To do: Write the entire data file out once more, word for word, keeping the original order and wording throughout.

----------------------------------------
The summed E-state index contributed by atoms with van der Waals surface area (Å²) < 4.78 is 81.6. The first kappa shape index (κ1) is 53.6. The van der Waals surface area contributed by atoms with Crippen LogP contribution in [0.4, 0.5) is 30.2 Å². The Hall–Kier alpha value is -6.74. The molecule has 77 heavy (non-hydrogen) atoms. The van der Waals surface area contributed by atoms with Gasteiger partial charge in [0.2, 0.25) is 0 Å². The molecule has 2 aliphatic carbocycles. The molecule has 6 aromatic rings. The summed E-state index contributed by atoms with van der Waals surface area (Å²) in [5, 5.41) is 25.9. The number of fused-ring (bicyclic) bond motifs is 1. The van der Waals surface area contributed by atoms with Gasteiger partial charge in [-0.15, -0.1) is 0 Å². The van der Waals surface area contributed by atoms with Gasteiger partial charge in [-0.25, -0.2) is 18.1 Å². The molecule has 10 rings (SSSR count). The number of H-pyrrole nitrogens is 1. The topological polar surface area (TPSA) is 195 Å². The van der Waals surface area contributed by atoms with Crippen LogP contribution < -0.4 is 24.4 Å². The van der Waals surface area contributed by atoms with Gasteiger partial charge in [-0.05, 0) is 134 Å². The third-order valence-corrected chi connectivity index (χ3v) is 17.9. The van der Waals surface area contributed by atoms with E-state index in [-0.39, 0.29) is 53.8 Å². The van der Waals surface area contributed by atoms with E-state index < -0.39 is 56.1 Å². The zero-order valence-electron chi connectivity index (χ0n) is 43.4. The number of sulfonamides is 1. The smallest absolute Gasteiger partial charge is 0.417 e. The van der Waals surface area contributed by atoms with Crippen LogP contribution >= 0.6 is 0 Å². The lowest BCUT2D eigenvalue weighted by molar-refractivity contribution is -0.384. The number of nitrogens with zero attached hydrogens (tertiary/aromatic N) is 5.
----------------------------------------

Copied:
The summed E-state index contributed by atoms with van der Waals surface area (Å²) < 4.78 is 81.6. The first kappa shape index (κ1) is 53.6. The van der Waals surface area contributed by atoms with Crippen LogP contribution in [0.4, 0.5) is 30.2 Å². The Hall–Kier alpha value is -6.74. The molecule has 77 heavy (non-hydrogen) atoms. The van der Waals surface area contributed by atoms with Gasteiger partial charge in [0.2, 0.25) is 0 Å². The molecule has 2 aliphatic carbocycles. The molecule has 6 aromatic rings. The summed E-state index contributed by atoms with van der Waals surface area (Å²) in [5, 5.41) is 25.9. The number of fused-ring (bicyclic) bond motifs is 1. The van der Waals surface area contributed by atoms with Gasteiger partial charge in [-0.15, -0.1) is 0 Å². The van der Waals surface area contributed by atoms with Gasteiger partial charge in [-0.25, -0.2) is 18.1 Å². The molecule has 10 rings (SSSR count). The number of H-pyrrole nitrogens is 1. The topological polar surface area (TPSA) is 195 Å². The van der Waals surface area contributed by atoms with Crippen LogP contribution < -0.4 is 24.4 Å². The van der Waals surface area contributed by atoms with Gasteiger partial charge in [-0.05, 0) is 134 Å². The third-order valence-corrected chi connectivity index (χ3v) is 17.9. The van der Waals surface area contributed by atoms with E-state index in [-0.39, 0.29) is 53.8 Å². The van der Waals surface area contributed by atoms with E-state index < -0.39 is 56.1 Å². The zero-order valence-electron chi connectivity index (χ0n) is 43.4. The number of sulfonamides is 1. The smallest absolute Gasteiger partial charge is 0.417 e. The van der Waals surface area contributed by atoms with Crippen LogP contribution >= 0.6 is 0 Å². The lowest BCUT2D eigenvalue weighted by molar-refractivity contribution is -0.384. The number of nitrogens with zero attached hydrogens (tertiary/aromatic N) is 5.